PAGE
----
Regulation Of Amino Acid Transporter Aap Under Acidic Conditions

H.L. Steele, B.U. Becker, P. Müller, P. Vinuesa, D. Werner

FB Biologie, FG Zellbiologie und Angewandte Botanik, Philipps Universität Marburg, Karl-von-Frisch-Strasse, 35032 Marburg, Germany

2D SDS-PAGE of proteins from acid tolerant R. tropici CIAT899 wild-type and its acid-sensitive derivative PY4, grown under neutral and acidic conditions, revealed a differentially expressed protein with high homology (79% identity over 24 amino acids) to AapJ from R. leguminosarum bv. viciae (Walshaw, Poole 1996). The mutant had less AapJ only under acidic conditions, indicating that acidity had disrupted regulation of expression.

The R. leguminosarum bv. viciae ABC transporter, encoded by the aapJQMP operon, is involved in the exchange of various nutrients between rhizobia and their environment (Walshaw, Poole 1996). This ABC transporter has an optimum efficiency between pH 6.0 and pH 7.0 (Poole et al. 1985). To compensate for the reduced efficiency under acidic conditions, rhizobia may produce higher numbers of transporters. It is possible that highly acid tolerant strains, such as Rhizobium tropici CIAT899, are better able to regulate their transporters under acidic conditions than less acid tolerant strains, thus giving them a competitive advantage. The aim of this research is to construct a reporter gene fusion to the intact aapJQMP operon in R. tropici CIAT899 and in the less acid tolerant R. leguminosarum TAL 1400. This should allow analysis of aap regulation, as well as comparison between the two strains in their ability to regulate expression of the aap operon under acidic conditions. We present here the strategy we are using to achieve this.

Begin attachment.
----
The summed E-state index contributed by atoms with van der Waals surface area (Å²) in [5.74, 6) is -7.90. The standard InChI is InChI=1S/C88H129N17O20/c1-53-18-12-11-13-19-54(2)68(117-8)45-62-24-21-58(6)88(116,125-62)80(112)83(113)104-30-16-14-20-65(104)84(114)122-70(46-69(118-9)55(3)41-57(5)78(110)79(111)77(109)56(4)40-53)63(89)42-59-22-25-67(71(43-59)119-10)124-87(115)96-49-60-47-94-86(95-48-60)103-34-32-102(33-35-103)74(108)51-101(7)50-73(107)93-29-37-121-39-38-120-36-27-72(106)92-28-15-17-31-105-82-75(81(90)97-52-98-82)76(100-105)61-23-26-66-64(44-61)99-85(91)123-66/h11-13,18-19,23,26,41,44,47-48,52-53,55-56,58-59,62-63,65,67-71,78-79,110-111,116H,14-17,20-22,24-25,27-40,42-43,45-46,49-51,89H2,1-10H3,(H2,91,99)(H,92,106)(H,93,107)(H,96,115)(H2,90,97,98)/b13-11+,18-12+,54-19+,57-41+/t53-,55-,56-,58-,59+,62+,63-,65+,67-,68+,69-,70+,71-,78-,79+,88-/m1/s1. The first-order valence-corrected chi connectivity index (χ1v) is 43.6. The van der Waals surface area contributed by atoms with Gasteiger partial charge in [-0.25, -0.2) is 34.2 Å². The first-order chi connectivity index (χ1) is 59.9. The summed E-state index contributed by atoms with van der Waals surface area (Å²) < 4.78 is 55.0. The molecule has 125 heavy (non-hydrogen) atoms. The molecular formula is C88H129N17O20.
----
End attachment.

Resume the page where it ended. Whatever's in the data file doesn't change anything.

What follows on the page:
A 556 bp fragment of aapJ from R. tropici CIAT899 was PCR amplified, cloned and sequenced to confirm its identity (100% identity over 182 amino acids). The 556 bp piece is located directly downstream of the signal sequence which guides the protein to its periplasmic location. Southern blot hybridization analysis with DIG labeled aapJ indicated that it is present as a single copy. To determine whether aap genes are influenced by acidity, a reporter gene 'phoA (Rodríguez-Quiñones et al. 1994) was inserted directly downstream of the signal sequence of aapJ so that the intact ABC transporter is produced as well as the reporter-gene fusion product. To achieve this the vector pJQ200 (Quandt, Hynes 1993) was modified to include 'phoA (Rodríguez-Quiñones et al. 1994).

The region upstream of aapJ including the aapJQMP promoter and signal sequence has been PCR amplified from the two strains, ligated in the vector pJQ200/'phoA, transformed into E. coli strain DH5oc, and plated onto media containing X-phosphate. Blue clones have been obtained indicating that the DNA fragment was inserted in the correct orientation and reading frame into the vector. The hybrid plasmid now has to be sequenced to confirm that the correct insert is present. The vector will then be transformed into an E. coli donor strain and used to mutagenize the wild-type in a conjugation experiment. The transconjugants will be grown at different pHs and the expression measured by determining alkaline phosphatase activity. Our aim is to show that this operon is differently regulated under acidic conditions, and that the ability to regulate the operon under acidic conditions is one of the factors influencing acid tolerance.

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